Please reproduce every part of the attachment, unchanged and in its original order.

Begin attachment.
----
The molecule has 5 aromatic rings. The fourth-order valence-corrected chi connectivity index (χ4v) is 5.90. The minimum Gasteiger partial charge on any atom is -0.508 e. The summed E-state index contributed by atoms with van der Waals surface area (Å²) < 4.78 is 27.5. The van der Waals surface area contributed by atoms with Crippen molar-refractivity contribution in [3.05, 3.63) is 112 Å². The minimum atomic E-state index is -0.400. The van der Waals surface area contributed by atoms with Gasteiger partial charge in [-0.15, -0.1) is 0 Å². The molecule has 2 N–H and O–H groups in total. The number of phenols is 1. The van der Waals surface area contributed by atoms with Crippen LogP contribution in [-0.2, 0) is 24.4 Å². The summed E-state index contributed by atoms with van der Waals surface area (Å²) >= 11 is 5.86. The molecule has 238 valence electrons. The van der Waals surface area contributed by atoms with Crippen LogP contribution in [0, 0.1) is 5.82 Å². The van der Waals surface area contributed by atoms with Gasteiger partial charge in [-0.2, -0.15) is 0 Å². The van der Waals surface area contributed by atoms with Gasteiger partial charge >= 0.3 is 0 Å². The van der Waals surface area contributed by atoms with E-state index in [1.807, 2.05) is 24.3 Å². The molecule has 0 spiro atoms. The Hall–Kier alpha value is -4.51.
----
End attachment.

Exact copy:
The molecule has 5 aromatic rings. The fourth-order valence-corrected chi connectivity index (χ4v) is 5.90. The minimum Gasteiger partial charge on any atom is -0.508 e. The summed E-state index contributed by atoms with van der Waals surface area (Å²) < 4.78 is 27.5. The van der Waals surface area contributed by atoms with Crippen molar-refractivity contribution in [3.05, 3.63) is 112 Å². The minimum atomic E-state index is -0.400. The van der Waals surface area contributed by atoms with Gasteiger partial charge in [-0.15, -0.1) is 0 Å². The molecule has 2 N–H and O–H groups in total. The number of phenols is 1. The van der Waals surface area contributed by atoms with Crippen LogP contribution in [-0.2, 0) is 24.4 Å². The summed E-state index contributed by atoms with van der Waals surface area (Å²) >= 11 is 5.86. The molecule has 238 valence electrons. The van der Waals surface area contributed by atoms with Crippen LogP contribution in [0, 0.1) is 5.82 Å². The van der Waals surface area contributed by atoms with Gasteiger partial charge in [-0.2, -0.15) is 0 Å². The van der Waals surface area contributed by atoms with Gasteiger partial charge >= 0.3 is 0 Å². The van der Waals surface area contributed by atoms with E-state index in [1.807, 2.05) is 24.3 Å². The molecule has 0 spiro atoms. The Hall–Kier alpha value is -4.51.